Voyager 1 – the First Starship

Voyager 1 – the First Starship
Image credit: NASA/ESA/G. Bacon/STScI

Even today the Voyager program ranks as one of the most exciting space missions ever undertaken. The twin Voyagers were launched within a few weeks of each other in 1977. Between them they studied all four giant planets, and 36 years later were still returning data as they approached the boundary of interstellar space, the space between the stars. On September 13, 2013 NASA officially announced that Voyager 1 had crossed that boundary.

Voyager Interstellar Mission
When Voyager 1 left Saturn in 1980, the primary mission was complete, and the interstellar mission began. Voyager 2 joined the mission after visiting Neptune. During the primary and interstellar missions, NASA has communicated with them through its Deep Space Network.

The Deep Space Network has antennae in three places: Goldstone, California; near Madrid, Spain; and near Canberra, Australia. They are located so that there is complete coverage to communicate with spacecraft in deep space. Hardware upgrades and systems improvements have made it possible to stay in contact with the Voyagers even though they're billions of miles from home.

The purpose of the extended mission was to explore the outer regions of the heliosphere and its boundary with interstellar space. In order to have enough power for basic data collection and essential communications, some of the instruments were deactivated. For example, they turned off Voyager 1's cameras in 1990. This was soon after the spacecraft took its famous “pale blue dot” picture, looking back at the planets of the Solar System.

Empty space isn't empty
We commonly refer to space as a vacuum. It's close to a vacuum, certainly compared to conditions on Earth. Yet it isn't completely empty. For example, the Sun emits particles all the time in what is known as the solar wind.

The solar wind particles form a plasma. A plasma is a gas made up of ions, which are charged particles. Atoms are normally neutral, with equal numbers of protons (+) and electrons (-). But in a plasma the electrons are stripped off, leaving a mixture of positive and negative ions.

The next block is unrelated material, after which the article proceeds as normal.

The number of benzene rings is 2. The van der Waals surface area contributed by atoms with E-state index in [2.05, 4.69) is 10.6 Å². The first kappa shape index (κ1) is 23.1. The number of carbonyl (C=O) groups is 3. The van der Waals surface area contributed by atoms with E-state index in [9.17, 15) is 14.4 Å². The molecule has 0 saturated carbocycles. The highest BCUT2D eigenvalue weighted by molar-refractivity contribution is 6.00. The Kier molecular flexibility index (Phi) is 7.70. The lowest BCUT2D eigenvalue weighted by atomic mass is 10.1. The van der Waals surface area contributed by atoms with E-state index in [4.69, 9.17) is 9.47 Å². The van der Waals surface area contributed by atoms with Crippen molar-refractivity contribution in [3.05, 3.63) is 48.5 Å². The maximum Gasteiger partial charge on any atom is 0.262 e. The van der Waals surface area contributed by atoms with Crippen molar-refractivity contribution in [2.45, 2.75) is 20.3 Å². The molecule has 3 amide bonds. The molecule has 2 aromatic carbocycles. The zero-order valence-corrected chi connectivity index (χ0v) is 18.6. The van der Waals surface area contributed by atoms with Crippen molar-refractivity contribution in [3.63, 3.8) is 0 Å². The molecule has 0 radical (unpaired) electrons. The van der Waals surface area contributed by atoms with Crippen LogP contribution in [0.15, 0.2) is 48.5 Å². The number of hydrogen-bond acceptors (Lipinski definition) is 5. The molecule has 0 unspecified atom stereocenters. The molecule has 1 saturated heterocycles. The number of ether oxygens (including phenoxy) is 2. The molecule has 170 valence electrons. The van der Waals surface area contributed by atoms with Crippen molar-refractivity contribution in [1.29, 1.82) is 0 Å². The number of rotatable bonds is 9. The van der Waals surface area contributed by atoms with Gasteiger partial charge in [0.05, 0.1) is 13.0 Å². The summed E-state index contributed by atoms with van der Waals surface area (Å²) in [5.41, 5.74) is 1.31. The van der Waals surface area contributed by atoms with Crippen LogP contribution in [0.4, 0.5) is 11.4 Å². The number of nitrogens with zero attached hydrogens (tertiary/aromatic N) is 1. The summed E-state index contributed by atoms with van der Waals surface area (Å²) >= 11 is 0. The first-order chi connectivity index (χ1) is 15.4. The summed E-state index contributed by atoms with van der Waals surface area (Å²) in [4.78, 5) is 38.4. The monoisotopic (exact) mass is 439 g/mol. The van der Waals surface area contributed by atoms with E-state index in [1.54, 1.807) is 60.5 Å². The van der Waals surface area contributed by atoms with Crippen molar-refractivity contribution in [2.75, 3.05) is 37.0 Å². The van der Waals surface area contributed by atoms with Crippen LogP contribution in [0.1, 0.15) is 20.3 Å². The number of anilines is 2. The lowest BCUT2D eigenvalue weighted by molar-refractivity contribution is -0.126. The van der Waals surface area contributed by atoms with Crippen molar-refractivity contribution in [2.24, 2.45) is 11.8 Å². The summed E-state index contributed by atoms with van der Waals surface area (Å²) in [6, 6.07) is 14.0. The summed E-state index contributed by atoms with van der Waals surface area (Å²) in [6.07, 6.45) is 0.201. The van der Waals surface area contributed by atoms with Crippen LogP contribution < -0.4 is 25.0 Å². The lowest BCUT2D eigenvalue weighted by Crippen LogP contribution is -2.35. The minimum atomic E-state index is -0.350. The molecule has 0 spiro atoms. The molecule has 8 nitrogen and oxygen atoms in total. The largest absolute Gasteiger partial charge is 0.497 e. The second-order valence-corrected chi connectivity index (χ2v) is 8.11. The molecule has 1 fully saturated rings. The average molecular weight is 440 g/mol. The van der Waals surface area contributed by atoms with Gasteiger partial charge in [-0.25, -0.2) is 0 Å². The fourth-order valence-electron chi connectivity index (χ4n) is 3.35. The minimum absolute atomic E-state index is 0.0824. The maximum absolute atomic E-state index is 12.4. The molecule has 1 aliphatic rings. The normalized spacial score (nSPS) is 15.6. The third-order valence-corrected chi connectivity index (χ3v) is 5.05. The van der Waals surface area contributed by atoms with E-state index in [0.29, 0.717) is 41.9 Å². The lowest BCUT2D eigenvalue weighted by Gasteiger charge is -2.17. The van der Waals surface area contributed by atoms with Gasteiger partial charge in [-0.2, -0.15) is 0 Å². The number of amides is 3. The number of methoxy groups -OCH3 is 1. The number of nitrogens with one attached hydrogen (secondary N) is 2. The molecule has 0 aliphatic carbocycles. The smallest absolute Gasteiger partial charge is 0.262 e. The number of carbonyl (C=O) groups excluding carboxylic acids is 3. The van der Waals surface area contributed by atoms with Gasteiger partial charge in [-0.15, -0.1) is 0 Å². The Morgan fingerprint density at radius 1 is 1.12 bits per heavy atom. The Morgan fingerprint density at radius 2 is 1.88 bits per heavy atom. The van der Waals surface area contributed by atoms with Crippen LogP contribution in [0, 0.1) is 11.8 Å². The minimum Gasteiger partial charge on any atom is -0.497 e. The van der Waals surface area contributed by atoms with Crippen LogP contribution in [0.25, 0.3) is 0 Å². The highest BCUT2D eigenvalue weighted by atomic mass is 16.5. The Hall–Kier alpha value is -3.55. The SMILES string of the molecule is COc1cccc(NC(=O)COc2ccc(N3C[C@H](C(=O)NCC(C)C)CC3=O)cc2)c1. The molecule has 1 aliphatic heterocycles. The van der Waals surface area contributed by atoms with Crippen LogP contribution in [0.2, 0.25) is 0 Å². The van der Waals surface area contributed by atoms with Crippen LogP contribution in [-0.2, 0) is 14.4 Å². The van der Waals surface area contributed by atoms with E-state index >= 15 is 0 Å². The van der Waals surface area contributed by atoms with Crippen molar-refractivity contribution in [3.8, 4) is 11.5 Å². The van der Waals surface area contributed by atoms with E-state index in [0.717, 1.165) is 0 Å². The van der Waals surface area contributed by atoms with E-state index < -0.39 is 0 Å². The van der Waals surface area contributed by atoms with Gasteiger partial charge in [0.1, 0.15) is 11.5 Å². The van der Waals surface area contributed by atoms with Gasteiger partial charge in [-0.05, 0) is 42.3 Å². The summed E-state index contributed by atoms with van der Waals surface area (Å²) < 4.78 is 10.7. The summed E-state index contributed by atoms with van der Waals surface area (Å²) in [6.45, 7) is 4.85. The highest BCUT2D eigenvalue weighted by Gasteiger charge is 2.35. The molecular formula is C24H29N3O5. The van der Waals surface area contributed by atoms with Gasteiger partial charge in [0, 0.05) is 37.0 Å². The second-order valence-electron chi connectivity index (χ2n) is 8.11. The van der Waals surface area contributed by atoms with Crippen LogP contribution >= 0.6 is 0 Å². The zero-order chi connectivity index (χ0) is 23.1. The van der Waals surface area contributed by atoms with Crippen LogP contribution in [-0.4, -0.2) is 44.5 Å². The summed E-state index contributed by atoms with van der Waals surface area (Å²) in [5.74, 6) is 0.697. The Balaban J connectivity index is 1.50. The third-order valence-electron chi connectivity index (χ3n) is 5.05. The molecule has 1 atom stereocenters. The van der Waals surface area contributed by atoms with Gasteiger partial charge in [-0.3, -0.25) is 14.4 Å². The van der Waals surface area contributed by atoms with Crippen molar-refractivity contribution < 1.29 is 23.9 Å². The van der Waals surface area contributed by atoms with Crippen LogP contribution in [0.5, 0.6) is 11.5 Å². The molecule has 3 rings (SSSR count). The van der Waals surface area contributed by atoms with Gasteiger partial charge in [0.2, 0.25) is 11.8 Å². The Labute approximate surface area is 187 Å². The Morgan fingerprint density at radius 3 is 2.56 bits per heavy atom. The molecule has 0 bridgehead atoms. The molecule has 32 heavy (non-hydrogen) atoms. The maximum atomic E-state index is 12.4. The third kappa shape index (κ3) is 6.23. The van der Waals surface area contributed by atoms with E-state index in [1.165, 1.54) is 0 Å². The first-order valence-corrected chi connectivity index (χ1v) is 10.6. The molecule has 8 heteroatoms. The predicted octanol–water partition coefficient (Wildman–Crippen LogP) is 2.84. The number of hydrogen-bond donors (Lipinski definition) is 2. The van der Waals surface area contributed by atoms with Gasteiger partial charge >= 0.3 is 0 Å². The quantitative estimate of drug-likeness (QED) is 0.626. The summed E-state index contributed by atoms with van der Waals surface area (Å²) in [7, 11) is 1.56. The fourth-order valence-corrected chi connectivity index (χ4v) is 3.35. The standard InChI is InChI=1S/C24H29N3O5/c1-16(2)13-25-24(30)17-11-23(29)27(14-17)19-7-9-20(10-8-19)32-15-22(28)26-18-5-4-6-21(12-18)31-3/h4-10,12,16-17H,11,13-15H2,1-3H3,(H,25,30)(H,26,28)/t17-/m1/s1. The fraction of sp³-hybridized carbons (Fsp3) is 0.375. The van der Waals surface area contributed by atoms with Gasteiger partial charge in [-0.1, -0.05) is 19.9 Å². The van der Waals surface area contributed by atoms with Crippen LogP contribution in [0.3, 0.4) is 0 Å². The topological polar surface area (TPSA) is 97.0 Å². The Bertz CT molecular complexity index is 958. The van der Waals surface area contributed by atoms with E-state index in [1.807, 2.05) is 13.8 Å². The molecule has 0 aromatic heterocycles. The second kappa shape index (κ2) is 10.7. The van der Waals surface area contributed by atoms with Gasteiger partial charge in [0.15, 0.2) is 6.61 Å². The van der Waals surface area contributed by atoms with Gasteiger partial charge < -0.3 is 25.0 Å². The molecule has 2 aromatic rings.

The solar wind pushes outwards in all directions forming a bubble called the heliosphere. As the solar wind spreads out, its density decreases rapidly. Particles from the Sun dominate the space even beyond the orbit of Neptune. But somewhere out in the Kuiper Belt the solar wind starts to meet particles from interstellar space. The particles in the interstellar plasma come from supernova explosions that happened millions of years ago.

Into the heliosheath
The solar wind loses momentum when it pushes the interstellar particles away. At a certain point, it encounters the termination shock where the solar wind pressure and the interstellar plasma pressure are equal. The particles slow down noticeably. Both of the Voyagers crossed the termination shock into the heliosheath. The far edge of the heliosheath is the heliopause. Beyond this boundary lies interstellar space where the solar wind has a negligible influence.

The particle density we're talking about is much lower than Earth's best industrial vacuum. So these few particles in space may not sound very exciting. However they can tell us quite a lot. Theoretical models of the heliopause, for example, can be expressed in terms such as particle density, type of particle and details of the magnetic field. Scientists then use the model to make predictions, and Voyager data can test the predictions.

But this really is uncharted territory. If the data doesn't fit the model, what does that mean? Is the spacecraft not quite where they think it is? Or does the model need refining?

From the heliosphere to interstellar space
According to the model of the heliopause, there is a much higher particle density in interstellar space as well as a change in the magnetic field direction.

NASA announced that Voyager had crossed the heliopause when the data showed a plasma density forty times greater than before. This occurred when an ejection of material from the Sun known as a CME made the material around Voyager vibrate.

However there was no great change in the magnetic field, so some astronomers aren't convinced that Voyager 1 has crossed the boundary.

Where does the Solar System end?
Reports have been coming of Voyager leaving the Solar System ever since it went beyond the orbit of Pluto, then still considered the outermost planet.

In fact, since the Solar System is the Sun and everything that orbits it, its gravitational influence extends to the Oort Cloud. This is about two light years from the Sun, nearly half way to our nearest stellar neighbor Proxima Centauri. The Voyagers won't get there for another thirty thousand years or so.

You Should Also Read:
Voyagers - Preparing for the Grand Tour
Voyager 1 - Gas Giants and a Last Look Homeward
Voyagers - the Golden Record

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